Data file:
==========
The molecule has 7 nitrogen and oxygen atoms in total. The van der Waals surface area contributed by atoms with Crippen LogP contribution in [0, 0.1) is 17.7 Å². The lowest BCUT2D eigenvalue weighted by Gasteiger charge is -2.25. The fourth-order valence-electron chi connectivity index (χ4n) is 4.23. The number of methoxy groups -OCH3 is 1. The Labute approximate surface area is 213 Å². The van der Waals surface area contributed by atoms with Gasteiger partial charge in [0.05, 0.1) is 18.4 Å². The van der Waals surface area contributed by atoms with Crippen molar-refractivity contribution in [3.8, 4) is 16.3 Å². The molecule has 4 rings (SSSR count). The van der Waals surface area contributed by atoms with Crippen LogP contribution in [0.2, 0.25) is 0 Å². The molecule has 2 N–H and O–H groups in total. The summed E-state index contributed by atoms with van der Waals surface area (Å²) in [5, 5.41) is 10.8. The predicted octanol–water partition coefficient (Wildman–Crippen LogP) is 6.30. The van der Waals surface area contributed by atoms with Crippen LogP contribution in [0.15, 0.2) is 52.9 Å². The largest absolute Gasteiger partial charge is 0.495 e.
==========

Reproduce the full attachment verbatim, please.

The molecule has 7 nitrogen and oxygen atoms in total. The van der Waals surface area contributed by atoms with Crippen LogP contribution in [0, 0.1) is 17.7 Å². The lowest BCUT2D eigenvalue weighted by Gasteiger charge is -2.25. The fourth-order valence-electron chi connectivity index (χ4n) is 4.23. The number of methoxy groups -OCH3 is 1. The Labute approximate surface area is 213 Å². The van der Waals surface area contributed by atoms with Gasteiger partial charge in [0.05, 0.1) is 18.4 Å². The van der Waals surface area contributed by atoms with Crippen molar-refractivity contribution in [3.8, 4) is 16.3 Å². The molecule has 4 rings (SSSR count). The van der Waals surface area contributed by atoms with Crippen LogP contribution in [0.2, 0.25) is 0 Å². The molecule has 2 N–H and O–H groups in total. The summed E-state index contributed by atoms with van der Waals surface area (Å²) in [5, 5.41) is 10.8. The predicted octanol–water partition coefficient (Wildman–Crippen LogP) is 6.30. The van der Waals surface area contributed by atoms with Crippen LogP contribution in [0.15, 0.2) is 52.9 Å². The largest absolute Gasteiger partial charge is 0.495 e.